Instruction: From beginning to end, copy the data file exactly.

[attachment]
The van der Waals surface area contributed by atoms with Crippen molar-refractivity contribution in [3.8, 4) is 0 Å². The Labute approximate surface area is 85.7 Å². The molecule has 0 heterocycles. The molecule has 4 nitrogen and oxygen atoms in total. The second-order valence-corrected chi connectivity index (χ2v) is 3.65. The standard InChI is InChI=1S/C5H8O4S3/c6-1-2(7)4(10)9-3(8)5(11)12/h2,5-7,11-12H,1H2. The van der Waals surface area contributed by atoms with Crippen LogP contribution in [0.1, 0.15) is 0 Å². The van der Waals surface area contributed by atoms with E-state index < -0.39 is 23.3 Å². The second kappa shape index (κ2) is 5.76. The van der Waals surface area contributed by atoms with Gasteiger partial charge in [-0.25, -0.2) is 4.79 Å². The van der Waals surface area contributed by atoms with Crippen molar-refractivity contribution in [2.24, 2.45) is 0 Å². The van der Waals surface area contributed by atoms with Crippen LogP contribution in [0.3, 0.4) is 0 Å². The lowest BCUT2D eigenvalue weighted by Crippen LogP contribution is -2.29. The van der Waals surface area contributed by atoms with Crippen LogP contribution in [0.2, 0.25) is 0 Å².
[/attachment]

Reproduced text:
The van der Waals surface area contributed by atoms with Crippen molar-refractivity contribution in [3.8, 4) is 0 Å². The Labute approximate surface area is 85.7 Å². The molecule has 0 heterocycles. The molecule has 4 nitrogen and oxygen atoms in total. The second-order valence-corrected chi connectivity index (χ2v) is 3.65. The standard InChI is InChI=1S/C5H8O4S3/c6-1-2(7)4(10)9-3(8)5(11)12/h2,5-7,11-12H,1H2. The van der Waals surface area contributed by atoms with Crippen LogP contribution in [0.1, 0.15) is 0 Å². The van der Waals surface area contributed by atoms with E-state index < -0.39 is 23.3 Å². The second kappa shape index (κ2) is 5.76. The van der Waals surface area contributed by atoms with Gasteiger partial charge in [-0.25, -0.2) is 4.79 Å². The van der Waals surface area contributed by atoms with Crippen molar-refractivity contribution in [2.24, 2.45) is 0 Å². The van der Waals surface area contributed by atoms with Crippen LogP contribution in [0.3, 0.4) is 0 Å². The lowest BCUT2D eigenvalue weighted by Crippen LogP contribution is -2.29. The van der Waals surface area contributed by atoms with Crippen LogP contribution in [0.2, 0.25) is 0 Å².